Three Ireland customers in Dublin facing disruption after mast ruling

20 May 2016293 Shares

Share on FacebookTweet about this on TwitterShare on LinkedInShare on Google+Pin on PinterestShare on RedditEmail this to someone

Share on FacebookTweet about this on TwitterShare on LinkedInShare on Google+Pin on PinterestShare on RedditEmail this to someone

Customers of the Three Ireland mobile network in Dublin are set to face considerable disruption after An Bord Pleanála ruled that one of the network’s ‘vital’ masts in Glasnevin must be taken down.

The decision ordered by An Bord Pleanála is likely to see either outages or a considerable limitation of access to mobile data, with the mast operated by Three Ireland, with additional service to Meteor customers, currently facilitating up to 4G speeds.

The areas it facilitates includes not only the northwest of Dublin, but some of Louth and Meath, too.

The 45m-high tower, located in the Dublin Industrial Estate, has been the subject of much debate among local residents and, according to The Irish Times, it has been described as “visually obtrusive” and a “considerable eyesore”, and now the authorities have ruled residents’ favour.

An Bord Pleanála received 38 submissions in total from residents, as well as submissions from former local councillors and TDs, including Fine Gael’s Paschal Donohoe and Labour’s Joe Costello, who also called for its removal.

‘A vital transmission hub’

Their joint argument questioned why Three Ireland could not move its antennae to a similar-sized mast also located in the industrial estate, which is currently operated by Vodafone.

Now, following these submissions, Three Ireland has been ordered to follow the recommendations of residents and remove the mast in its entirety.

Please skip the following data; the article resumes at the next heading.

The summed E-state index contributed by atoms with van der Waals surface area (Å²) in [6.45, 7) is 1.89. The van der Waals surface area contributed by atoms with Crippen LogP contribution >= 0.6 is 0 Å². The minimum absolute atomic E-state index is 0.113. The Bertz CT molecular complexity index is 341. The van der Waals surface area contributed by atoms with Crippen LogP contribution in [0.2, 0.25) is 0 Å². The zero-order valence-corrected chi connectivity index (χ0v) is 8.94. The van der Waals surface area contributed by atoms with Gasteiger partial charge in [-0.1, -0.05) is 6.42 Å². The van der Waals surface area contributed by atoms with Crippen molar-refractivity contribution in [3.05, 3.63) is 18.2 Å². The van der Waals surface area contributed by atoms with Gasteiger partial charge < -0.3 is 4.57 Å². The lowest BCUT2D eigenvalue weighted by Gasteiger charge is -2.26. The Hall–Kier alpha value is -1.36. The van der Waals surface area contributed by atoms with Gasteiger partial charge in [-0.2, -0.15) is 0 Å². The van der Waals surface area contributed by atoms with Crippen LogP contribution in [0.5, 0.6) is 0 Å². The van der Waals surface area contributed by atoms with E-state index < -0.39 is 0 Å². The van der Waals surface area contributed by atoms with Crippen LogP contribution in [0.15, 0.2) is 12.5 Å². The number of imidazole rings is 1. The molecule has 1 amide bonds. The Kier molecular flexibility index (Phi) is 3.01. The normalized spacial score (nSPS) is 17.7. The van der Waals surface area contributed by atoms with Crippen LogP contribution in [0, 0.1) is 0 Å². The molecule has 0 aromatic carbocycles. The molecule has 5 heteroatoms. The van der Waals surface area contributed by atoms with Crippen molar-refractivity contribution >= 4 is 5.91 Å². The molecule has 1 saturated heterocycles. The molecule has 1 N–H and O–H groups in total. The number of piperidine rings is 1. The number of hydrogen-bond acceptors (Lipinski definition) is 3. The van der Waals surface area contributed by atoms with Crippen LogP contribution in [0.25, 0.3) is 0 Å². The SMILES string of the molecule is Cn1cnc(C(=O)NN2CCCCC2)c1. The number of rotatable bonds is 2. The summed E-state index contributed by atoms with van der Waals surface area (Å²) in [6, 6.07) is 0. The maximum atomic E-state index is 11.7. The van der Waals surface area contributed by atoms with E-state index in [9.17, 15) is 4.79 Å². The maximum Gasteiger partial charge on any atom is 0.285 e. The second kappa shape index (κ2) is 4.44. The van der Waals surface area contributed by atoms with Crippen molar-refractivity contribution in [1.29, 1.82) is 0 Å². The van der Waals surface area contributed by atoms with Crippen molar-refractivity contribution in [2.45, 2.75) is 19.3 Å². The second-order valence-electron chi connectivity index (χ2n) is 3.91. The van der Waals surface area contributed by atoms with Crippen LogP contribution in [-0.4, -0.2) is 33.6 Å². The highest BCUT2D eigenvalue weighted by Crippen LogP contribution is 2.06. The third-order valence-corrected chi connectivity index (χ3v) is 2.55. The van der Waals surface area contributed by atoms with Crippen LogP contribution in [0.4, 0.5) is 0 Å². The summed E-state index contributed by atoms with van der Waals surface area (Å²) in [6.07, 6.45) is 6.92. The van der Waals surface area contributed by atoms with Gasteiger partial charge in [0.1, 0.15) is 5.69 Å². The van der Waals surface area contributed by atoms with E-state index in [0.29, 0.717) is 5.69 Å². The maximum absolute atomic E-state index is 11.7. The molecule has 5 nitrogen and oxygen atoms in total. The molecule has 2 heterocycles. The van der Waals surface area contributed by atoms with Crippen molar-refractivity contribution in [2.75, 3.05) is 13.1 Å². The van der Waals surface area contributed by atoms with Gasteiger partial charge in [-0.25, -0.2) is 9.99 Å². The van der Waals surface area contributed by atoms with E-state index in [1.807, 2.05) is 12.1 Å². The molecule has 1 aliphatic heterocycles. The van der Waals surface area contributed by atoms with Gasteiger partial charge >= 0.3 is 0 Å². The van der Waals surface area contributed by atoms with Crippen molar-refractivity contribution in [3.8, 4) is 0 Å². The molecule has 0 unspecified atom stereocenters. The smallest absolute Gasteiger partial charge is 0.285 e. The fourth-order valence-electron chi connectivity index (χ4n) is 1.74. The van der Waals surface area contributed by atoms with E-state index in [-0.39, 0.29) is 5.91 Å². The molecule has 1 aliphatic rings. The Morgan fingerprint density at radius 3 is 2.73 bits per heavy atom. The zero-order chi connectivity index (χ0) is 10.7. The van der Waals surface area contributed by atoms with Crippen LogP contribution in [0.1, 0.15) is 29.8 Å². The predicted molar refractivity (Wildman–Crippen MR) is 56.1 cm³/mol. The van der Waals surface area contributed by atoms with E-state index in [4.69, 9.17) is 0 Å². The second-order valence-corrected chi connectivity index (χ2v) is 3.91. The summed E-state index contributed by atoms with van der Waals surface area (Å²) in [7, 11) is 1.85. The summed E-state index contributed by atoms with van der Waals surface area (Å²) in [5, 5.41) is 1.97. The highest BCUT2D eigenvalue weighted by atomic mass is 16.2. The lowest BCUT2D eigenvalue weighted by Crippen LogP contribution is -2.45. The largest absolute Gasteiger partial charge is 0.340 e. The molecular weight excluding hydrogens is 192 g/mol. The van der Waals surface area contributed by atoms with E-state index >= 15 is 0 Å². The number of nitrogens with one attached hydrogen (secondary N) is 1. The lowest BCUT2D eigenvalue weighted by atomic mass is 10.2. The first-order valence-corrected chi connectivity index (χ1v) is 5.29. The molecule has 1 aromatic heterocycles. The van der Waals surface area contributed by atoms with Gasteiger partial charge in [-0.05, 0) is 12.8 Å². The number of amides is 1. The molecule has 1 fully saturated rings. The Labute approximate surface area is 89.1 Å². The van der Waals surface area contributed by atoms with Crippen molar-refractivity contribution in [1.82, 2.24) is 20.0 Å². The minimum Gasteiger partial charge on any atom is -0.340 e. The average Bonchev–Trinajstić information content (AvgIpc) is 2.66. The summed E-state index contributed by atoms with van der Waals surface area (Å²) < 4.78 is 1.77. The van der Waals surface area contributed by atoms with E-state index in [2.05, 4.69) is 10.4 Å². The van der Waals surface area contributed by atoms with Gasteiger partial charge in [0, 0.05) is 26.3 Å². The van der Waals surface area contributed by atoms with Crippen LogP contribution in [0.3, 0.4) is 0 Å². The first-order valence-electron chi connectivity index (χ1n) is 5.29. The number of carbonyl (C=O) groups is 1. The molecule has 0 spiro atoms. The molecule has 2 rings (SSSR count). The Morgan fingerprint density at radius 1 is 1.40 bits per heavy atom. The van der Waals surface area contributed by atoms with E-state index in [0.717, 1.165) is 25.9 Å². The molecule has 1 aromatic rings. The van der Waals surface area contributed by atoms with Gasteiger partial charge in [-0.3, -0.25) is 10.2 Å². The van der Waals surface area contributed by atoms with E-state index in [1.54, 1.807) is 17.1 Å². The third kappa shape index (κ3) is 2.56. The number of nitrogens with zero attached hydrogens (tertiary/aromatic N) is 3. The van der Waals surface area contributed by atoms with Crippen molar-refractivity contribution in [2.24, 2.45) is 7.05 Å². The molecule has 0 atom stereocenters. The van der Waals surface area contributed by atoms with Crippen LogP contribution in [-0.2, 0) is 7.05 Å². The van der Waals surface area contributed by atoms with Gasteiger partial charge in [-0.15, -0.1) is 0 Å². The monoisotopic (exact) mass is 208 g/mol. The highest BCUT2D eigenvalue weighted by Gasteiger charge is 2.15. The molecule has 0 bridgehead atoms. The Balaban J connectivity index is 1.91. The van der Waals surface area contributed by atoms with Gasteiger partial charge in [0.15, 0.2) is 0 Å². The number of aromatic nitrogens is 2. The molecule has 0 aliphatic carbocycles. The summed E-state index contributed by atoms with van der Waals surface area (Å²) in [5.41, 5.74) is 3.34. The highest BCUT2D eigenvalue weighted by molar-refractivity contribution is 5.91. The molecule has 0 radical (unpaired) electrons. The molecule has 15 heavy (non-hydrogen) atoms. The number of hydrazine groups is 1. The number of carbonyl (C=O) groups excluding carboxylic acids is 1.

Prior to the mast’s erection in 2003, there was much debate over planning permission for it as, despite Dublin City Council refusing to grant permission on two occasions, An Bord Pleanála renewed the structure’s planning permission in 2010 for a further five years.

Three Ireland has said the ruling will have a major impact on its customers across three counties, describing the mast as a “vital transmission hub”, and that its removal would “result in an immediate and negative impact of coverage levels”.

Additionally, Three Ireland argued, the mast’s removal would affect a number of other commercial operators using the antennae, including the Mater Hospital.

Update 09:32

Three Ireland has since issued a formal statement with regard to potential disruption for its customers.

Three is disappointed with the decision by An Bórd Pleanála to refuse permission to retain this site. There will be no immediate impact on customers while the site remains, and Three is exploring all options to ensure that there continues to be no impact on customers. 

GSM antenna image via Bokstaz/Shutterstock

66

DAYS

4

HOURS

26

MINUTES

Get your early bird tickets now!

Colm Gorey is a journalist with Siliconrepublic.com

editorial@siliconrepublic.com